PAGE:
Repeat fecal immunochemical testing (FIT) was found to detect more colorectal cancers (CRCs) and advanced adenomas than once-only sigmoidoscopy in older patients undergoing CRC screening; however, both methods appear feasible with good participation rates, according to the results of a study published in Gastroenterology.

Investigators recruited people from Norway between the ages of 50 and 74 years (N=139,291) to undergo once-only flexible sigmoidoscopy (n=69,195) or FIT screening repeated every second year (n=70,096) for a total of 4 screenings. Patients with polyps measuring at least 10 mm, at least 3 adenomas, any advanced adenomas, or CRC were recommended to undergo colonoscopy after sigmoidoscopy. Outcome measures of this study included participation, neoplasia detection, and adverse events.

Participation rates for sigmoidoscopy and the first FIT round were 52% and 58%, respectively, and the participation rate for the 3 cumulative FIT rounds was 68%. The CRC detection rate in the first FIT round was similar to that with sigmoidoscopy (0.25% v 0.27%, respectively; odds ratio [OR], 0.92; 95% CI, 0.75-1.13; P =.410), but the CRC detection rate was higher after 3 FIT rounds relative to sigmoidoscopy (0.49% vs 0.27%; OR, 1.87; 95% CI, 1.54-2.27).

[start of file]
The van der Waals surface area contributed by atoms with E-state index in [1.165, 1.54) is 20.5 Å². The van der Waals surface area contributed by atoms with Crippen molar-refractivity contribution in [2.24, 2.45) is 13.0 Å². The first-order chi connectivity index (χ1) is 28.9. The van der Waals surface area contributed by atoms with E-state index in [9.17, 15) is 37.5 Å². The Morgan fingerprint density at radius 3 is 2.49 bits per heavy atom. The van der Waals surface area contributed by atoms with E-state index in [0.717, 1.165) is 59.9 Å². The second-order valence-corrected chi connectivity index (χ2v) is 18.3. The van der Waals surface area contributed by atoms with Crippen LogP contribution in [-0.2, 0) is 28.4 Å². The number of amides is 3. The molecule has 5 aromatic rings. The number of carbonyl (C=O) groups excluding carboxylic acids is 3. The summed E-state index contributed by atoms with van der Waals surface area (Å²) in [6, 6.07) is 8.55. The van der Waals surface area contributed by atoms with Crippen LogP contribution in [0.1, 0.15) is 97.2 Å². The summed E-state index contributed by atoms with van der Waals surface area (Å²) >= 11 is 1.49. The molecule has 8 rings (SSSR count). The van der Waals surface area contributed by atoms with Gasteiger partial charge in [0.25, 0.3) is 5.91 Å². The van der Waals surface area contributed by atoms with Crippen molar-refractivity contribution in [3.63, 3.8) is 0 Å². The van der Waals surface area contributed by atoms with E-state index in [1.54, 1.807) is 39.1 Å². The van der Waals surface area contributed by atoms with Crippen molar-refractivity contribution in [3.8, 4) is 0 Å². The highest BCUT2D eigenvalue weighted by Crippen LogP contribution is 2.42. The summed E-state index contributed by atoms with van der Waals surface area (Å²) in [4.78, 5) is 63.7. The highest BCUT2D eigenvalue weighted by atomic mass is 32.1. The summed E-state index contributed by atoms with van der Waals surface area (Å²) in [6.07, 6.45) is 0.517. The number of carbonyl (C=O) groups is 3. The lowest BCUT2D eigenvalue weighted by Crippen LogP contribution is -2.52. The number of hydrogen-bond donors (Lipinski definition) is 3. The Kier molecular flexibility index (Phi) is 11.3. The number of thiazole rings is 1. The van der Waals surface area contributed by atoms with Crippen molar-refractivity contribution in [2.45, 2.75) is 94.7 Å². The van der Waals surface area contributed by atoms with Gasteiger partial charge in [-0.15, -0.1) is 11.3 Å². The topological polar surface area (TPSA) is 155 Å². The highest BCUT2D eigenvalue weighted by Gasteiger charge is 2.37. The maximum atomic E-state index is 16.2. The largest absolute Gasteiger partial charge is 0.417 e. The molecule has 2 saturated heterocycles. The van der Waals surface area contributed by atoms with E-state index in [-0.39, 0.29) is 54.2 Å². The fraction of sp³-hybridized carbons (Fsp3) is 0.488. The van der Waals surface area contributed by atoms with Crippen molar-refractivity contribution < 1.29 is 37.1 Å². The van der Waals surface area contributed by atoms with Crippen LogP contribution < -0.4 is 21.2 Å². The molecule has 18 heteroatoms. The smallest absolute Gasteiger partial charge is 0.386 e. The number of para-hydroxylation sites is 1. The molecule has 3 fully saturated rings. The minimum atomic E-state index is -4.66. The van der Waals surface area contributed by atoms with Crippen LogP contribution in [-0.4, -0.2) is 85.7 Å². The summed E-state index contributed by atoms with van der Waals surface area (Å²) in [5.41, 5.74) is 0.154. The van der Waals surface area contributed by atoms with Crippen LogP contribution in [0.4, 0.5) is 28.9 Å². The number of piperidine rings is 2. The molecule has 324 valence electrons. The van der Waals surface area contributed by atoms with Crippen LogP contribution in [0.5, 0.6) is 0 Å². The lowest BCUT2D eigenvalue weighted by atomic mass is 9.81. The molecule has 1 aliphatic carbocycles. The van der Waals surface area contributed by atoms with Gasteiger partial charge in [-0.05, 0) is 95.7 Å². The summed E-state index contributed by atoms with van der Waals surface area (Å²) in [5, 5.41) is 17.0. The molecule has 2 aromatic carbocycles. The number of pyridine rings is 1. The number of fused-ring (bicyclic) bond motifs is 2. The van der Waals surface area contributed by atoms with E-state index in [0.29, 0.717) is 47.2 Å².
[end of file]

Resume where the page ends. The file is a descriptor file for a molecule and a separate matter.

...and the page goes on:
Although the rate of advanced adenoma detection was lower in the first FIT round compared with sigmoidoscopy (1.4% vs 2.4%; OR, 0.57; 95% CI, 0.53-0.62; P <.001), it was higher following 3 cumulative FIT rounds (2.7% vs 2.4%; OR, 1.14; 95% CI, 1.05-1.23; P =.001). No significant difference was noted between the sigmoidoscopy and FIT groups with regard to the rate of serious adverse events (0.05% vs 0.07%, respectively; P =.13).


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Limitations of the study include incomplete data available for the third round of FIT (63%) as well as the inclusion of only patients from Norway, which may limit generalizability of the findings.

Although the researchers caution that “long-term follow-up data on CRC mortality and incidence are not expected until 10 years of follow-up,” they state that “results from large

randomized trials like ours will offer important information for policy makers with regard to the upcoming screening program in Norway, and in other countries where screening programs are already in place or imminent.”

Disclosure: Several study authors declared affiliations with the pharmaceutical industry. Please see the original reference for a full list of authors’ disclosures.

Reference

Randel KR, Schult AL, Botteri E, et al. Colorectal cancer screening with repeated fecal immunochemical test versus sigmoidoscopy: baseline results from a randomized trial. Published online November 20, 2020. Gastroenterology. doi:10.1053/j.gastro.2020.11.037